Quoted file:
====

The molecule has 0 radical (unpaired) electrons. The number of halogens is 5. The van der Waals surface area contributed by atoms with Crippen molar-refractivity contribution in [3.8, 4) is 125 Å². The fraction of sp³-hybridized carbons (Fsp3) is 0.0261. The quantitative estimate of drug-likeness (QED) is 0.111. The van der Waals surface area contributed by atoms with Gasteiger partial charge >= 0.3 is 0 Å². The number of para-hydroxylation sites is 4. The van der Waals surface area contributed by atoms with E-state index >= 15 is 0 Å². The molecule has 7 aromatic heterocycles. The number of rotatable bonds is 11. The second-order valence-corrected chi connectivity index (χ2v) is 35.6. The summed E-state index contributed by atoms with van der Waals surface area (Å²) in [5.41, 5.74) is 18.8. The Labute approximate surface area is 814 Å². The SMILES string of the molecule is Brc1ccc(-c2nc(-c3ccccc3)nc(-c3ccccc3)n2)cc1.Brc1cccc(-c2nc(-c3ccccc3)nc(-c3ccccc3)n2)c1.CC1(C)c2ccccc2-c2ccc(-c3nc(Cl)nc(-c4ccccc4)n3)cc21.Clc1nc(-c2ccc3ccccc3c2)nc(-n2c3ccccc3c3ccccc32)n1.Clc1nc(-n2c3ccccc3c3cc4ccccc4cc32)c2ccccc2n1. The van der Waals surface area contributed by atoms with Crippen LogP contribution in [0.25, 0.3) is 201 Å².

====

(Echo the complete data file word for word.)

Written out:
The molecule has 0 radical (unpaired) electrons. The number of halogens is 5. The van der Waals surface area contributed by atoms with Crippen molar-refractivity contribution in [3.8, 4) is 125 Å². The fraction of sp³-hybridized carbons (Fsp3) is 0.0261. The quantitative estimate of drug-likeness (QED) is 0.111. The van der Waals surface area contributed by atoms with Gasteiger partial charge >= 0.3 is 0 Å². The number of para-hydroxylation sites is 4. The van der Waals surface area contributed by atoms with E-state index >= 15 is 0 Å². The molecule has 7 aromatic heterocycles. The number of rotatable bonds is 11. The second-order valence-corrected chi connectivity index (χ2v) is 35.6. The summed E-state index contributed by atoms with van der Waals surface area (Å²) in [5.41, 5.74) is 18.8. The Labute approximate surface area is 814 Å². The SMILES string of the molecule is Brc1ccc(-c2nc(-c3ccccc3)nc(-c3ccccc3)n2)cc1.Brc1cccc(-c2nc(-c3ccccc3)nc(-c3ccccc3)n2)c1.CC1(C)c2ccccc2-c2ccc(-c3nc(Cl)nc(-c4ccccc4)n3)cc21.Clc1nc(-c2ccc3ccccc3c2)nc(-n2c3ccccc3c3ccccc32)n1.Clc1nc(-n2c3ccccc3c3cc4ccccc4cc32)c2ccccc2n1. The van der Waals surface area contributed by atoms with Crippen LogP contribution in [0.25, 0.3) is 201 Å².